Range-Limited Range-For Loops

There’s one feature of C++11 that I haven’t been making good use of, and that’s the range-based for loop.  The problem I’ve found with using that is it iterates through an entire container or array (or initializer_list). And to be honest – I sometimes use ‘old’ compilers like Microsoft’s Visual C++ 2010, which doesn’t support it. Plus the 2012 version has issues using range-based for with initializer_lists (which require the Nov 2012 CTP compiler preview – a buggy alpha build).

But a recent remark I saw the other day about using a range limit support function with range-for got me to thinking – maybe I could and probably should start to use it more.

For a simple example of where I could have been using them, you can just look at the code from the last blog entry, and see how it can easily be transformed:

  // Regular for-loop version:
  for (auto it = il.begin(); it != il.end(); ++it)
     *inserter++ = *it;

  // Range-based for loop version:
  for (const auto& elem : il)
     *inserter++ = elem;

The clean minimalistic syntax of range-for is nice, and the fact it saves typing is even better. (Note that most references recommend you use auto & or const auto & to avoid copying and to maintain const-ness where needed.)

Range-for is all good and well, until you find you need to work on elements x through y, and then its back to using the old for-loop syntax.  Unless, that is, we find a workaround. And as always, templates and helper functions can alleviate some of that problem.  What we want now is a range-for that looks like this:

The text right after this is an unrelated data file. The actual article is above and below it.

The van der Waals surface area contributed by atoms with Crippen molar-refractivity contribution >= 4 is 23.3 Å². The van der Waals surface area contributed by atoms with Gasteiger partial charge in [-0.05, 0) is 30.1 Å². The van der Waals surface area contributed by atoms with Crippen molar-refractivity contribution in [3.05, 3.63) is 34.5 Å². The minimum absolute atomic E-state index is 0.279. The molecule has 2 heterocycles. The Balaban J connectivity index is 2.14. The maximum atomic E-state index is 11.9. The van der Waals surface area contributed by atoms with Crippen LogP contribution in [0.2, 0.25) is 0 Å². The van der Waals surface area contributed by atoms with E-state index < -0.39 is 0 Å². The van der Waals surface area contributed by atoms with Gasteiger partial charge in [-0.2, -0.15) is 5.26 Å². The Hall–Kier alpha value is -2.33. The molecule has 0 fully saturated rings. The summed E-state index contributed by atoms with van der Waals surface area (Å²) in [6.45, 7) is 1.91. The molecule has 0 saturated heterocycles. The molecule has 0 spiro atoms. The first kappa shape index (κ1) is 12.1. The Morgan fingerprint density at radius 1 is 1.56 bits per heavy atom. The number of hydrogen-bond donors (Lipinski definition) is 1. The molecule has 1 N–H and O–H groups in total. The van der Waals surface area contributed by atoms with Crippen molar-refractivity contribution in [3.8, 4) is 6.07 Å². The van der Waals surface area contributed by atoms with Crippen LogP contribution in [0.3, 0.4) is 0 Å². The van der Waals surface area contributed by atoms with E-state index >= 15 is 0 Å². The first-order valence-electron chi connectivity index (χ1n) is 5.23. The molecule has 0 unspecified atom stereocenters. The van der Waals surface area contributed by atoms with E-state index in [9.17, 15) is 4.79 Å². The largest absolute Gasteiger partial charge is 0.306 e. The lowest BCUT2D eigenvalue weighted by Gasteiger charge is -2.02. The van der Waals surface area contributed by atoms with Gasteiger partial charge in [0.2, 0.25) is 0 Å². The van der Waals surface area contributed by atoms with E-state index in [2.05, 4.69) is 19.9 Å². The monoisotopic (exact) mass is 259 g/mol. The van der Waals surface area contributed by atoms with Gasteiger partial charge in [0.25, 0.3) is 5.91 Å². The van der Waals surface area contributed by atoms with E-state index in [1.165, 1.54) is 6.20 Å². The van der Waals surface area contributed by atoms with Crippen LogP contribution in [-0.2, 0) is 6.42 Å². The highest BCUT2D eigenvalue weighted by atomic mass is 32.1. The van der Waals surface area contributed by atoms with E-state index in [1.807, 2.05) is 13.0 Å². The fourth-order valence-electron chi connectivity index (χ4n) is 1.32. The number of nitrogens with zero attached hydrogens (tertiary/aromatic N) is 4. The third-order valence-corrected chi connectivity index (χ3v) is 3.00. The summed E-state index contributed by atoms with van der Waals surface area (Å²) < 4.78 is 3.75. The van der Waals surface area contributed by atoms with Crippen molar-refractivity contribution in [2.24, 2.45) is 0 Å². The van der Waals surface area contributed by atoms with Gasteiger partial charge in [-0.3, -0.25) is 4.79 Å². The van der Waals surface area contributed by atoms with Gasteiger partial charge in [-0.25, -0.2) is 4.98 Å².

for(auto &elem : range(first, last))
     elem = val;

That has a nice simple syntax, and actually makes it pretty clear what we are working on, no?  The method of achieving that result actually took me maybe 15 minutes to work out and code, because the rules for what range-based for works on are rather nice.  If it’s not using an initializer_list or an array, a range-for loop must take an object that has both begin() and end() member functions – or an object on which the std::begin() and std::end() global functions could be used.  With that bare minimum requirement, all that is needed then is a simple interim object class:

template <typename Iter>
class IterRange
{
private:
   IterRange();    // prevent this class from being constructed without any parameters
protected:
   Iter _beg, _end;
public:
   IterRange(Iter beg_, Iter end_) : _beg(beg_), _end(end_) {}

   // The necessary functions:
   Iter begin() { return _beg; }
   Iter end() { return _end; }
};

The above class only holds 2 members, the beginning and end of the range, and for the most part, acts as a struct, where the data is assigned and returned in the same way.  Both copy and move constructors and assignment operators are unneeded, as the default behavior of the compiler is adequate. The default empty constructor, however, is made impossible to use.  We don’t want an object with undefined members, and in fact the iterators types are required to actually implement the class.. so maybe its not necessary at all?  Meh, I prefer to err on the side of caution.

The only thing remaining now would be that ‘range()’ function.  Well, given the class, wouldn’t you expect it to be quite simple?  Turns out it is:

template <typename Iter>
IterRange<Iter> range(Iter beg, Iter end)
{
   return IterRange<Iter>(beg, end);
}

With the above function and class object, range-limited range-based for loops become a reality.  And in fact, quite intuitive. Probably the best part of this is that compilers optimize out both the class object and the function when used as part of a range-for loop (as tested with G++ and MSVC).

One of the perks of working with C++ is that you learn more about the language while creating workarounds to perceived hurdles to productivity.  And, I suppose, that’s one of the drawbacks too – we waste time adding things that maybe should be part of the language standard?  Then again, we know that the C++ standard is actively evolving, and some things they didn’t get to implement in C++11 will probably see the light of day in the next standard release..

Hm, I don’t think I need to provide a full working example for this post, do I?  It’s a simple matter of plugging in range(start, end) on the right-hand side of a range-for loop. So, I’ll leave it at that for now =)

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